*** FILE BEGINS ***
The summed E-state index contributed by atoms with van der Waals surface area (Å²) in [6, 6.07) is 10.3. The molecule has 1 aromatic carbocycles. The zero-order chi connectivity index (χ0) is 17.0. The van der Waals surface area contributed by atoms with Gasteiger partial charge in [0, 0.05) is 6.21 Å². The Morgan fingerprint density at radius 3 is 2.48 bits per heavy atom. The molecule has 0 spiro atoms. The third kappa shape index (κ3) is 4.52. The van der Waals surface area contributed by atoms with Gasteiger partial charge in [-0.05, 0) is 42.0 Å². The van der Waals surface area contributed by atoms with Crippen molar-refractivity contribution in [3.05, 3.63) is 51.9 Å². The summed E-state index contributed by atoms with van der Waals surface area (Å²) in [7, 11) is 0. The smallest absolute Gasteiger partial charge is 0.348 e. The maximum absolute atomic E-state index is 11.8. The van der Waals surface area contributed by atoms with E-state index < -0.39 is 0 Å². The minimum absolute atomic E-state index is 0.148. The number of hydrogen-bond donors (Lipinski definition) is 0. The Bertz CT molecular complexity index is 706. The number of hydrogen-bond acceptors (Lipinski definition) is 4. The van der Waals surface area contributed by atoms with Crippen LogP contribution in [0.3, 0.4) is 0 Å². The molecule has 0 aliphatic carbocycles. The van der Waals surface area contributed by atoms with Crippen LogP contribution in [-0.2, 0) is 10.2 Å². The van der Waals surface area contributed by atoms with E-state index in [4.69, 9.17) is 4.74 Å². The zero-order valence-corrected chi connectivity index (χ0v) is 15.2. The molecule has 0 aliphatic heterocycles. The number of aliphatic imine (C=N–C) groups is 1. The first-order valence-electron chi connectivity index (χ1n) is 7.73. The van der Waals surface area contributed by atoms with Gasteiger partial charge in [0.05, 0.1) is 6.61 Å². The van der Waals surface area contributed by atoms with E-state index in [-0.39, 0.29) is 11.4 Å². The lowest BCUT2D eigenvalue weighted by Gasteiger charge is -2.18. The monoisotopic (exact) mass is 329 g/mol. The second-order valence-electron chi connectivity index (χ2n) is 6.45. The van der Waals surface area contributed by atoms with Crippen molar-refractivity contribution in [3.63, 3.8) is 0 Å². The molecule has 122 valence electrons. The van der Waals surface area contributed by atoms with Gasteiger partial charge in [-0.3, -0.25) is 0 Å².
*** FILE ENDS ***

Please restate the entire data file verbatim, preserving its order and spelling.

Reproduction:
The summed E-state index contributed by atoms with van der Waals surface area (Å²) in [6, 6.07) is 10.3. The molecule has 1 aromatic carbocycles. The zero-order chi connectivity index (χ0) is 17.0. The van der Waals surface area contributed by atoms with Gasteiger partial charge in [0, 0.05) is 6.21 Å². The Morgan fingerprint density at radius 3 is 2.48 bits per heavy atom. The molecule has 0 spiro atoms. The third kappa shape index (κ3) is 4.52. The van der Waals surface area contributed by atoms with Gasteiger partial charge in [-0.05, 0) is 42.0 Å². The van der Waals surface area contributed by atoms with Crippen molar-refractivity contribution in [3.05, 3.63) is 51.9 Å². The summed E-state index contributed by atoms with van der Waals surface area (Å²) in [7, 11) is 0. The smallest absolute Gasteiger partial charge is 0.348 e. The maximum absolute atomic E-state index is 11.8. The van der Waals surface area contributed by atoms with E-state index < -0.39 is 0 Å². The minimum absolute atomic E-state index is 0.148. The number of hydrogen-bond donors (Lipinski definition) is 0. The Bertz CT molecular complexity index is 706. The number of hydrogen-bond acceptors (Lipinski definition) is 4. The van der Waals surface area contributed by atoms with Crippen LogP contribution in [0.3, 0.4) is 0 Å². The molecule has 0 aliphatic carbocycles. The van der Waals surface area contributed by atoms with Crippen LogP contribution in [-0.2, 0) is 10.2 Å². The van der Waals surface area contributed by atoms with E-state index in [4.69, 9.17) is 4.74 Å². The zero-order valence-corrected chi connectivity index (χ0v) is 15.2. The molecule has 0 aliphatic heterocycles. The number of aliphatic imine (C=N–C) groups is 1. The first-order valence-electron chi connectivity index (χ1n) is 7.73. The van der Waals surface area contributed by atoms with Gasteiger partial charge in [0.05, 0.1) is 6.61 Å². The van der Waals surface area contributed by atoms with E-state index in [-0.39, 0.29) is 11.4 Å². The lowest BCUT2D eigenvalue weighted by Gasteiger charge is -2.18. The monoisotopic (exact) mass is 329 g/mol. The second-order valence-electron chi connectivity index (χ2n) is 6.45. The van der Waals surface area contributed by atoms with Crippen molar-refractivity contribution in [3.63, 3.8) is 0 Å². The molecule has 122 valence electrons. The van der Waals surface area contributed by atoms with Gasteiger partial charge in [-0.3, -0.25) is 0 Å².